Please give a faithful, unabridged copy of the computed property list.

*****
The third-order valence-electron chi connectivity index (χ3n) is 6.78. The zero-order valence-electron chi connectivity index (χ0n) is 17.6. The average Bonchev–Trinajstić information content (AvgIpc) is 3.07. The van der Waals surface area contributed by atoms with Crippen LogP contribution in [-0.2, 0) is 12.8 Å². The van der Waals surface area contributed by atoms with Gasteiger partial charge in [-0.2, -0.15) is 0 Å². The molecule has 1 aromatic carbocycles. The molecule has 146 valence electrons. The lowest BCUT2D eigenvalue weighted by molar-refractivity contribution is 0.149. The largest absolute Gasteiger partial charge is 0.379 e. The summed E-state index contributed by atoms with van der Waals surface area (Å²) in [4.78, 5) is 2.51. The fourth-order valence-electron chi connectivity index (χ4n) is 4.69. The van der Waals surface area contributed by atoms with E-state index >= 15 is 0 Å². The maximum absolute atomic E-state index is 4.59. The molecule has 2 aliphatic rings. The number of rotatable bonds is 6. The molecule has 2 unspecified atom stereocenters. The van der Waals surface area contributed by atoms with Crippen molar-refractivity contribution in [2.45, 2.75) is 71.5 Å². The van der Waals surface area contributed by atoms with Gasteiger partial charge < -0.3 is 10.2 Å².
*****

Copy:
The third-order valence-electron chi connectivity index (χ3n) is 6.78. The zero-order valence-electron chi connectivity index (χ0n) is 17.6. The average Bonchev–Trinajstić information content (AvgIpc) is 3.07. The van der Waals surface area contributed by atoms with Crippen LogP contribution in [-0.2, 0) is 12.8 Å². The van der Waals surface area contributed by atoms with Gasteiger partial charge in [-0.2, -0.15) is 0 Å². The molecule has 1 aromatic carbocycles. The molecule has 146 valence electrons. The lowest BCUT2D eigenvalue weighted by molar-refractivity contribution is 0.149. The largest absolute Gasteiger partial charge is 0.379 e. The summed E-state index contributed by atoms with van der Waals surface area (Å²) in [4.78, 5) is 2.51. The fourth-order valence-electron chi connectivity index (χ4n) is 4.69. The van der Waals surface area contributed by atoms with E-state index >= 15 is 0 Å². The maximum absolute atomic E-state index is 4.59. The molecule has 2 aliphatic rings. The number of rotatable bonds is 6. The molecule has 2 unspecified atom stereocenters. The van der Waals surface area contributed by atoms with Crippen molar-refractivity contribution in [2.45, 2.75) is 71.5 Å². The van der Waals surface area contributed by atoms with Gasteiger partial charge < -0.3 is 10.2 Å².